Medical negligence is a stain on one of the most advanced healthcare systems in the world. In the UK, medical negligence – wherein doctors or other medical staff fail to provide the right care to their patients, with deleterious outcomes – is potentially on the rise, as NHS funding issues and oversubscription of primary care services make it harder and harder for patients to receive the attention they require. As one of the millions on an NHS waiting list, or stuck in limbo between ineffective treatments, you might be wondering: am I a medical negligence victim?

Proving Negligent Care

If you feel you’ve been a victim of medical negligence, you should by all means be prepared to take the necessary steps to address it civilly – steps which we will explore in due course. While you might ‘know’ that you’ve been victimised in this way, proving so is more complicated than it may first appear.

Fundamentally, you need to be able to demonstrate that the care you experienced directly enabled the outcome you experienced; further, you need to demonstrate that the outcome you experienced was damaging to you, whether emotionally, financially or with respect to your quality of life. This is easier said than done, and more concretely explained by the ‘four Ds’ of medical negligence:


This is the establishment that your doctor or medical facility had a duty of care over you as a patient.


This is the establishment that your treatment was a dereliction of their duty, whether by misinterpreting your symptoms or making mistakes in treatment.

Direct Cause

This is the establishment that your experienced outcome was directly caused by that dereliction of duty. This is the point around which every medical negligence case pivots; for example, if a misprescription of drugs was followed by a worsening condition, it might be argued that your condition would have worsened irrespective of medical intervention or mis-intervention.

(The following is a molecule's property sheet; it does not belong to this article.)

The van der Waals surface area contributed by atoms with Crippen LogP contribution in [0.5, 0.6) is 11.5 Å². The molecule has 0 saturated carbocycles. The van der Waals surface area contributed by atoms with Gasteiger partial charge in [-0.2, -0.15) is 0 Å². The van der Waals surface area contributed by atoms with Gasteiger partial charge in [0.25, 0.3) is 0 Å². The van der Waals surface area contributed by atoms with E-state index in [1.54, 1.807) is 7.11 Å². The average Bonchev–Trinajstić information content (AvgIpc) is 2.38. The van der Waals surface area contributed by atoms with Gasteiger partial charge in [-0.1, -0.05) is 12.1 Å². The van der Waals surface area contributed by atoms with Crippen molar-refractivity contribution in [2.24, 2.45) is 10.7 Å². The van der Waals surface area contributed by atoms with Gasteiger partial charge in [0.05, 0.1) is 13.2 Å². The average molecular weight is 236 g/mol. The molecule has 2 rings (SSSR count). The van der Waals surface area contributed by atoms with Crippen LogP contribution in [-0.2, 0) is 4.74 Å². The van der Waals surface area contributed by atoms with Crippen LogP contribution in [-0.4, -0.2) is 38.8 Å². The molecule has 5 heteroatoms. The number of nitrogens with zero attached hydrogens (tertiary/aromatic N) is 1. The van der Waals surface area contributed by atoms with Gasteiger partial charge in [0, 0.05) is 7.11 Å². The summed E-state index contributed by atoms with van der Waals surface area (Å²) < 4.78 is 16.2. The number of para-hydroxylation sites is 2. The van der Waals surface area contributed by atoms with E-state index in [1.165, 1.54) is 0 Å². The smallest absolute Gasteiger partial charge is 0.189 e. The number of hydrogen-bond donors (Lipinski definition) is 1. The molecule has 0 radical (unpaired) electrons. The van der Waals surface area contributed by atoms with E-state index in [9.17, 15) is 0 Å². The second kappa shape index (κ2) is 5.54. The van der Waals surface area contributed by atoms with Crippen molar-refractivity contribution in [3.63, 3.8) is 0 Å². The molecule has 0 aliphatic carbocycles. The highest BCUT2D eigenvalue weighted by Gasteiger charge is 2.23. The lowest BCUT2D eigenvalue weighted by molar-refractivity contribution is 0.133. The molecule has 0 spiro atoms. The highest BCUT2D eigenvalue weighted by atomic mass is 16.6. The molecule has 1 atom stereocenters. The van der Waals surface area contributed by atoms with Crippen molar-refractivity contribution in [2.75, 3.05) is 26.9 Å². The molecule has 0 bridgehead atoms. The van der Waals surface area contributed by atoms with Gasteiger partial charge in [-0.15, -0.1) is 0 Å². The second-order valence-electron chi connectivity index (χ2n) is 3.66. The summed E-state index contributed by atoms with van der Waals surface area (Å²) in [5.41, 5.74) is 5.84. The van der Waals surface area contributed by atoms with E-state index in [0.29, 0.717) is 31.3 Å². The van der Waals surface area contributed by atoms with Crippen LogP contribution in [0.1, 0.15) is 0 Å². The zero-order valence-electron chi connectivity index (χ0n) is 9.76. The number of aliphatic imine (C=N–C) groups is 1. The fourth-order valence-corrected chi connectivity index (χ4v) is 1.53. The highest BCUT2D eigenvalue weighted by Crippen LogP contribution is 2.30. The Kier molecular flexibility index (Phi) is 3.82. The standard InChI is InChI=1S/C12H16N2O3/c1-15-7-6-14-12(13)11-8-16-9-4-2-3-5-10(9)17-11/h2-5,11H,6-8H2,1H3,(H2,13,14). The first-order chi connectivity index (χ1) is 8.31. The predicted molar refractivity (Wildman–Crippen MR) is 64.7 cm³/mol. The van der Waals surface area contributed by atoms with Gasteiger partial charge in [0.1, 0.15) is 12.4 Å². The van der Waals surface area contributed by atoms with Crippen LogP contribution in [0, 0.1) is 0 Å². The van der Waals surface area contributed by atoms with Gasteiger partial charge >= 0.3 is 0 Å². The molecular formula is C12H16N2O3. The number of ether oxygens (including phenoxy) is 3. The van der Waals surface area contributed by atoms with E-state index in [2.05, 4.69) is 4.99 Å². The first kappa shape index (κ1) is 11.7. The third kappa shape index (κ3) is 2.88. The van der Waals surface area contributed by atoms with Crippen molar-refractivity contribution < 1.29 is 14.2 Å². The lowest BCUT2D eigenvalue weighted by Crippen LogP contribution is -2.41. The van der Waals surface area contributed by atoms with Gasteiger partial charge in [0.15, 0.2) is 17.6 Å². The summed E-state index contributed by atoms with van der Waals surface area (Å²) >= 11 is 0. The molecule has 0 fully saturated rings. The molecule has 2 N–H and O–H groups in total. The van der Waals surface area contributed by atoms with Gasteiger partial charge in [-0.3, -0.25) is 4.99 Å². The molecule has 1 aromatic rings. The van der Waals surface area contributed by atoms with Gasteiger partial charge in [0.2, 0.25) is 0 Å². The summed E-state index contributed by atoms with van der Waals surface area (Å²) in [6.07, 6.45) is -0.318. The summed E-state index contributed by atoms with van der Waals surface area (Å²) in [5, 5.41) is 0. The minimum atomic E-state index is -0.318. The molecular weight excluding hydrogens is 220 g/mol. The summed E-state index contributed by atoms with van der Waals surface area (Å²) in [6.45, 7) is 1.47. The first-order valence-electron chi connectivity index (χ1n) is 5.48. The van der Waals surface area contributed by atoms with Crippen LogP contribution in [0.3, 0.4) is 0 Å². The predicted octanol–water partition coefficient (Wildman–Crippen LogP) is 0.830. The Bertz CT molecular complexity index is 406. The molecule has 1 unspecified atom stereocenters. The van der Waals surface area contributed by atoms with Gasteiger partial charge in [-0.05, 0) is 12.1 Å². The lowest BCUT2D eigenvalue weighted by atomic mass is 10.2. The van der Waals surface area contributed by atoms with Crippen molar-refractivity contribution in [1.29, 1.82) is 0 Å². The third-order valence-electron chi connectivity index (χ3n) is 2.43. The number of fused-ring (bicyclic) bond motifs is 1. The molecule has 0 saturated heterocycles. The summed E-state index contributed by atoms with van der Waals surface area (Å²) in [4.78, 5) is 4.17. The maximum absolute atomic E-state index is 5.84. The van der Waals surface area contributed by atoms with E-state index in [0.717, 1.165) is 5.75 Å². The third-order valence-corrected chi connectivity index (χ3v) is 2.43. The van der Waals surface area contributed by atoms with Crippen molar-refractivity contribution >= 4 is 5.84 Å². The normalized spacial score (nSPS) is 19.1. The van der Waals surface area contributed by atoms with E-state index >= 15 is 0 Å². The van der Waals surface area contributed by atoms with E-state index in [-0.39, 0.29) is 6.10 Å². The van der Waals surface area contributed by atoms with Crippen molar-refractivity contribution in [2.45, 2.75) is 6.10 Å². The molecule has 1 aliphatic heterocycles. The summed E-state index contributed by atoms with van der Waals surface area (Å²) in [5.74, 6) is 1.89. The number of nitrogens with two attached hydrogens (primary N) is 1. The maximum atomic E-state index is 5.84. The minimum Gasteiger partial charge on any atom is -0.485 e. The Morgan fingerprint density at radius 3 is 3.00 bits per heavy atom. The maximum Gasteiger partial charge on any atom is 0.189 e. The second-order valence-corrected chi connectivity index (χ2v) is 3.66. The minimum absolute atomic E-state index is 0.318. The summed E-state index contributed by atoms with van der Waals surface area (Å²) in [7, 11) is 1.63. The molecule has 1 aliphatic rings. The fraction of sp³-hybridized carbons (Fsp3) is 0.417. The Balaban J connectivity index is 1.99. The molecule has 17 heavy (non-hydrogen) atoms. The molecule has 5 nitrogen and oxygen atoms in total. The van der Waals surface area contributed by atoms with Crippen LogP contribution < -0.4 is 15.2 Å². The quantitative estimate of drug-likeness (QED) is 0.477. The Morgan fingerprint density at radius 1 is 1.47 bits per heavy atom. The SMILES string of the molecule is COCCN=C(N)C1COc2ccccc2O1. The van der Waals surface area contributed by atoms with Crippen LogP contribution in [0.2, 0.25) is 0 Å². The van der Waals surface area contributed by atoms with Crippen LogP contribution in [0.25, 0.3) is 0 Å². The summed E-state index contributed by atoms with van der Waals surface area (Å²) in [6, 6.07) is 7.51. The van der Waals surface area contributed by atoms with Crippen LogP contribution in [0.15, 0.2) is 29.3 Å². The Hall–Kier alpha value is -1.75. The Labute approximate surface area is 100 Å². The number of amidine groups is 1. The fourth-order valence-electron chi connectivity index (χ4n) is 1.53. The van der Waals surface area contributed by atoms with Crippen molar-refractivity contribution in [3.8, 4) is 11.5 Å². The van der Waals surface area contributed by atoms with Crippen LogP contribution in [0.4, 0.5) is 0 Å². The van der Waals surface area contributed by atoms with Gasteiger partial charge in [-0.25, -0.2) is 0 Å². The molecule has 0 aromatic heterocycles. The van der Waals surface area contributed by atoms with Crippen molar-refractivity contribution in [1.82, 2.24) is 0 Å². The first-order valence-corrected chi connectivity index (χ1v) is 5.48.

This describes the damages you suffered as a result of your medical professional’s dereliction of duty. This would include loss of earnings, increased living costs associated with public or private transport, additional costs associated with accessibility adjustments, and compensation for personal anguish.

Next Steps

If, during a given primary care process or course of treatment, you believe yourself to be a victim of negligent care, you can take immediate action. The first port of call would be to voice your concerns over your treatment directly, or in the case of primary care to seek a second opinion. If that second opinion differs from the first, you may have more immediate grounds for complaint. The NHS’ Patient Advice and Liaison Services (PALS) are a useful avenue to take for informal complaints over process.

If you have already experienced the negative impacts of negligent care, and are able to demonstrate such through medical records and personal testimony, you might consider reaching out to a specialist solicitor to review your case. If they believe you do indeed have one, they will handle the legal steps necessary to bring the case forward, simultaneously bringing it to the attention of the medical facility in question – with the potential for winning you both justice and compensation.